5 things to know today about the coronavirus: Back to school problems

It is Saturday, Aug. 1, 2020, and these are 5 things to know about the coronavirus today.

Ohio has passed the 90,000-case mark, with 1,500 new cases reported in one day

The Ohio Department of Health has reported that the state has passed more than 90,000 total reported cases and almost 3,500 total deaths due to the coronavirus pandemic. The department said that 1,533 new cases and 47 deaths were reported in the 24 hours before its report.

Ohio passes 10 p.m. last-call rule for alcohol sales

An emergency rule proposed to move last call for drinks at Ohio’s bars and restaurants has been approved by the Liquor Control Commission in an effort to help prevent the rising spread of the coronavirus. Bar owners criticized the move, saying it would devastate an industry that has already suffered during the pandemic.

OHSAA says fall sports can go on as planned

The Ohio High School Athletic Association confirmed on Friday that it would allow the fall sports season to go on as planned, one day before the official start of fall practices. School vs. school competitions in contact sports are still awaiting approval, but OHSAA said that if they are not given approval by Sept. 4 they would move sports to a condensed schedule going from mid-December to the end of June.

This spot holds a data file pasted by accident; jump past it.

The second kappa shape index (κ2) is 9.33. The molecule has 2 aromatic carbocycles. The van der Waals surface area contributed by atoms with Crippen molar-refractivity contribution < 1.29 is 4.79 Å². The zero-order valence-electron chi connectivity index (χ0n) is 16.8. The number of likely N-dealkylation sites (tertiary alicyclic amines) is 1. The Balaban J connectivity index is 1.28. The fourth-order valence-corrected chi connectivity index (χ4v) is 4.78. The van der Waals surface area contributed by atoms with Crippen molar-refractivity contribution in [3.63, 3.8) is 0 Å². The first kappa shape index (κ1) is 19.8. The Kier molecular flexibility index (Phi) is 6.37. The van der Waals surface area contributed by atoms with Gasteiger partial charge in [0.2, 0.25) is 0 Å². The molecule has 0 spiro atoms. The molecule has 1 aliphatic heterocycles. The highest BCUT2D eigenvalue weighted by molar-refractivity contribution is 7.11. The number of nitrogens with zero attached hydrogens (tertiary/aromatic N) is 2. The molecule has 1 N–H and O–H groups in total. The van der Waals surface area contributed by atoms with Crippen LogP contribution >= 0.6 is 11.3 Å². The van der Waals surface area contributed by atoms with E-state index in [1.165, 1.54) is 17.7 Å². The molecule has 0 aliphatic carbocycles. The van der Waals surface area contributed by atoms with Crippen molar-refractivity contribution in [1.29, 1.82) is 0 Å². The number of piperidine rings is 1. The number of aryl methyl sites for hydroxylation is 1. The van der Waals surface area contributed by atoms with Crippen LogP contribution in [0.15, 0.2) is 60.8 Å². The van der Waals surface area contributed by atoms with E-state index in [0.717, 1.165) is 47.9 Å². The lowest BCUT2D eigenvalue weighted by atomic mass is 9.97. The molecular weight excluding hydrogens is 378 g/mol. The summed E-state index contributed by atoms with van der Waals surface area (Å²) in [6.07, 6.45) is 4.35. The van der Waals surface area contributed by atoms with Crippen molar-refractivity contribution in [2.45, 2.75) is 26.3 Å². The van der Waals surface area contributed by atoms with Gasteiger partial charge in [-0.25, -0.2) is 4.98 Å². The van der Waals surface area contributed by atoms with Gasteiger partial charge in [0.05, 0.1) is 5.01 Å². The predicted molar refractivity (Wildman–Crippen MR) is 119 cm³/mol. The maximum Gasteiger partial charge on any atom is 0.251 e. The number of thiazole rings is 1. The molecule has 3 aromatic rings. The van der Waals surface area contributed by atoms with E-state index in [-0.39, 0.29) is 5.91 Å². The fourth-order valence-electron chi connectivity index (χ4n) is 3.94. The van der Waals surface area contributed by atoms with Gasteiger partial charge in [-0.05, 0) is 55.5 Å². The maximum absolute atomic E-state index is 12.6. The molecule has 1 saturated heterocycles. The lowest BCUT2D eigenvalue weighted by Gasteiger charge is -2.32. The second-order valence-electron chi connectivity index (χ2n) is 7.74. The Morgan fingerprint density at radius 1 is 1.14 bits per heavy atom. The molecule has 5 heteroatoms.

In Montgomery County, public health officials recommended suspending activities, remote learning

On the same day the OHSAA made its announcement, Public Health – Dayton & Montgomery County recommended that all K-12 schools in the county start the school year remotely and discontinue “high-risk extracurricular activities” such as band, choir, theater and contact sports. Officials cited an observed increased spread of the coronavirus, and noted that the county had a higher percent of school-age cases of COVID-19 than the state as a whole as well as the five other largest counties in Ohio.

Many schools push back first day of classes to create training, planning time

When to return to school has become a crucial question as we draw closer to normal back-to-school season. Numerous area schools have already delayed their first day of classes to allow time for staff training, whether that be in how to safely hold in-person classes or how to use online teaching systems. Many schools have landed on Sept. 8, the day after Labor Day, as a good day to start the school year.

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